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Avril Brown Presents:









X-Men t-shirts are hot.

That is the very first thing that came to my mind when my friend, colleague and Comic Culture Warrior Elliott Serrano asked me if I wanted to try my hand at a fashion column (of sorts) for comic book nerds. Now I’ll be the first to admit I’m no Cosmo girl. Hell, I was still wearing stretch pants with foot stirrups when I was in the seventh grade. However, many moons have passed since that clothing catastrophe and I have reflected and grown. Most of my knowledge comes from my mother and sister, both of whom were born fashion divas, but there are a few things I figured out myself.

What we wear says something about who we are. I’m not suggesting we can do a complete Freudian analysis of a person based on the threads they happen to be sporting that day, but our sense of style is an expression of our personality and inclinations.

And I’m inclined to believe X-Men t-shirts are hot.

I’ve been a True Believer for almost ten years now, and an X-Men fan for longer than that. I watched the X-Men animated series every day after school for most of my middle school career, and Rogue and Gambit were my favorite characters. When I was sixteen I walked into a Walgreens looking for some Q-Tips, spotted that sizzling Southern duo on the cover of X-Men #81, and walked out a comic book fan.

At first I was a bit shy about the whole thing, worried that my family and friends would think comic books were childish. The more I immersed myself in their wonderful world, the more I realized comics could be enjoyed on many levels, by many ages. I shucked my unnecessary fears and found myself wanting to talk about the stories, the art, and all the feelings a truly excellent comic can invoke.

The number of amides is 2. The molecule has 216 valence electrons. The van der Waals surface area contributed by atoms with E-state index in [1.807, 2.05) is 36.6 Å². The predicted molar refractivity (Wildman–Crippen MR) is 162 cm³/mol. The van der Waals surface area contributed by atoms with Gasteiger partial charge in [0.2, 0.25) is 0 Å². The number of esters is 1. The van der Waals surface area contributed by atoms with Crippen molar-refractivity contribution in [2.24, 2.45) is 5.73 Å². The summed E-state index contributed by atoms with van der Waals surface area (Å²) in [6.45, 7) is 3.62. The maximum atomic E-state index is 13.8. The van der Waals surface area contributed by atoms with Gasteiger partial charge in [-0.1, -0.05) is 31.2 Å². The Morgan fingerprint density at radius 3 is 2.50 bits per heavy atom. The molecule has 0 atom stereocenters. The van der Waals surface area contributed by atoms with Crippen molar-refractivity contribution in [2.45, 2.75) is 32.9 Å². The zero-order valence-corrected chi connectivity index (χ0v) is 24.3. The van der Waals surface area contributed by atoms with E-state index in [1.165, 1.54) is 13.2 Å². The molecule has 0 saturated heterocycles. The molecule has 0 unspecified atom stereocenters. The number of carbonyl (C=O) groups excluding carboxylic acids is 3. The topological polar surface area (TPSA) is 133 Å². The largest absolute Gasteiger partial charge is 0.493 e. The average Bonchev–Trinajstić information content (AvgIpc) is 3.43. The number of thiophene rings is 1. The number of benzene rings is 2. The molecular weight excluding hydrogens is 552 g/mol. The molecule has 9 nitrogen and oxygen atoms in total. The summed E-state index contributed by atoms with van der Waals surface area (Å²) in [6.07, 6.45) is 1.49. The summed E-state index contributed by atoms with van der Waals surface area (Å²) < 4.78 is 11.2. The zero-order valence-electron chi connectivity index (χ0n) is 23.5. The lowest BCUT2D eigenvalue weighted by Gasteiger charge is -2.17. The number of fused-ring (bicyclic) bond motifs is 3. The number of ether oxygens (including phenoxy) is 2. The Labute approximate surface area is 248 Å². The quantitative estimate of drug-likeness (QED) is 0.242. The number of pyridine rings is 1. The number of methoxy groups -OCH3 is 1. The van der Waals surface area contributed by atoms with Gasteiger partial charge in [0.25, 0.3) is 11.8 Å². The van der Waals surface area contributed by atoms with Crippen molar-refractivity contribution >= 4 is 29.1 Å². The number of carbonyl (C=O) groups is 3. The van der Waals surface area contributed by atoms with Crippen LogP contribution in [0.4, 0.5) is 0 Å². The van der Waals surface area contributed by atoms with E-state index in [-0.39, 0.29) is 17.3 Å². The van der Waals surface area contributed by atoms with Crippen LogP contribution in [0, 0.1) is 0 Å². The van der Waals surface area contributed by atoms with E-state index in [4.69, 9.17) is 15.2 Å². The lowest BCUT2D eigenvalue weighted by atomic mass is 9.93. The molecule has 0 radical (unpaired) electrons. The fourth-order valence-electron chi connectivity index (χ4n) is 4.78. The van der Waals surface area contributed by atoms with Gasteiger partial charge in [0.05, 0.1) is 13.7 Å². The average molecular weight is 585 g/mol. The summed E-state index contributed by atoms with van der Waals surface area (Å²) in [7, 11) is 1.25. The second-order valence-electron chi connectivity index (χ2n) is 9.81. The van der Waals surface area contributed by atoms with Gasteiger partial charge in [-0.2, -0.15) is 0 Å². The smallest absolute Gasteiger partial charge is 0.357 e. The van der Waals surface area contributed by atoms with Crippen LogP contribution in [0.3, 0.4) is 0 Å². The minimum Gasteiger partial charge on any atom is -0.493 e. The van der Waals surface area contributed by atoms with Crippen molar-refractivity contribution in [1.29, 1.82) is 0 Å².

This is how clothing can help us make connections.

When I see someone wearing an X-Men t-shirt, I immediately know we have something in common. We have a connection, not to mention a really great conversation starter. I met a very interesting guy on the ‘El’ (that’s elevated train for all you non-Chicagoans) who started a conversation with me when he saw my X pin. I noticed he had a Star Wars pin on his bag, we started chatting and several entertaining dates followed. I talked half the night away to a guy I met at a party who was wearing a silk, button-down Punisher shirt. To this day I still laugh my ass off thinking of the t-shirt one of my high school classmates owns, which has printed on it a picture of a covered wagon and says “You have died of dysentery.” (‘Oregon Trail’ isn’t a comic book, but it was a damn cool computer game and that t-shirt deserves a shout out.)

By wearing an X-Men t-shirt, flashing a Batman watch, buckling that Superman belt buckle, we are announcing to the world that we are nerds. More than just nerds, nerds who are proud to be nerds. Normal clothing can say anything about us, but comic clothing and etcetera says very specifically that we are comic nerds. And we our opening the floor to questions.

By donning those superhero shirts and matching accessories, we’re essentially unfurling our nerdy feelers. We’ve declared our presence and are receptive to positive signals. We’re awaiting a connection because two things comic book nerds love to do are reading comic books and talking about comic books.

Everyone can communicate through their dress, but we’re the lucky ones. When we wear our comic book clothing we know exactly what is being said:

“I am a nerd. Ask me how!”

So smile when showing off those Spider-Man sandals and whistle a happy tune as you fasten those Conan cuff links.

After all, you never know when what you wear might get you laid.

Avril Brown





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